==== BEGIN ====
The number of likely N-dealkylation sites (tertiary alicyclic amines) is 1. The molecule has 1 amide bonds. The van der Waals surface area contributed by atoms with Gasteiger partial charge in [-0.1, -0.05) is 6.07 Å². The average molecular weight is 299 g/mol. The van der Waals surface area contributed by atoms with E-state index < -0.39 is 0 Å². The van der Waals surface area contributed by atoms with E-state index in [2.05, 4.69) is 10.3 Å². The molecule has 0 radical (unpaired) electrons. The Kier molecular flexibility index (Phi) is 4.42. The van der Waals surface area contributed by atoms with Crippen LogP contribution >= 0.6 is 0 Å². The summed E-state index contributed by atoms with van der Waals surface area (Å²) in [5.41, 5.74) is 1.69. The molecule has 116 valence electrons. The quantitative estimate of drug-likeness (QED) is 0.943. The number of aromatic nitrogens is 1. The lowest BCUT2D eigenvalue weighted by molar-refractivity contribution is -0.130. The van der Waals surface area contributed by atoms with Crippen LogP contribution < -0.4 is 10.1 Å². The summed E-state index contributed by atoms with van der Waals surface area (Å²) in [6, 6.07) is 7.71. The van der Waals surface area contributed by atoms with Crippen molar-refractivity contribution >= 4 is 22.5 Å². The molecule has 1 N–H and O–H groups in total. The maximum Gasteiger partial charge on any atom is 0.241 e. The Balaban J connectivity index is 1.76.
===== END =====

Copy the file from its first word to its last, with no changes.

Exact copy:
The number of likely N-dealkylation sites (tertiary alicyclic amines) is 1. The molecule has 1 amide bonds. The van der Waals surface area contributed by atoms with Gasteiger partial charge in [-0.1, -0.05) is 6.07 Å². The average molecular weight is 299 g/mol. The van der Waals surface area contributed by atoms with E-state index < -0.39 is 0 Å². The van der Waals surface area contributed by atoms with E-state index in [2.05, 4.69) is 10.3 Å². The molecule has 0 radical (unpaired) electrons. The Kier molecular flexibility index (Phi) is 4.42. The van der Waals surface area contributed by atoms with Crippen LogP contribution >= 0.6 is 0 Å². The summed E-state index contributed by atoms with van der Waals surface area (Å²) in [5.41, 5.74) is 1.69. The molecule has 116 valence electrons. The quantitative estimate of drug-likeness (QED) is 0.943. The number of aromatic nitrogens is 1. The lowest BCUT2D eigenvalue weighted by molar-refractivity contribution is -0.130. The van der Waals surface area contributed by atoms with Crippen LogP contribution < -0.4 is 10.1 Å². The summed E-state index contributed by atoms with van der Waals surface area (Å²) in [6, 6.07) is 7.71. The van der Waals surface area contributed by atoms with Crippen molar-refractivity contribution >= 4 is 22.5 Å². The molecule has 1 N–H and O–H groups in total. The maximum Gasteiger partial charge on any atom is 0.241 e. The Balaban J connectivity index is 1.76.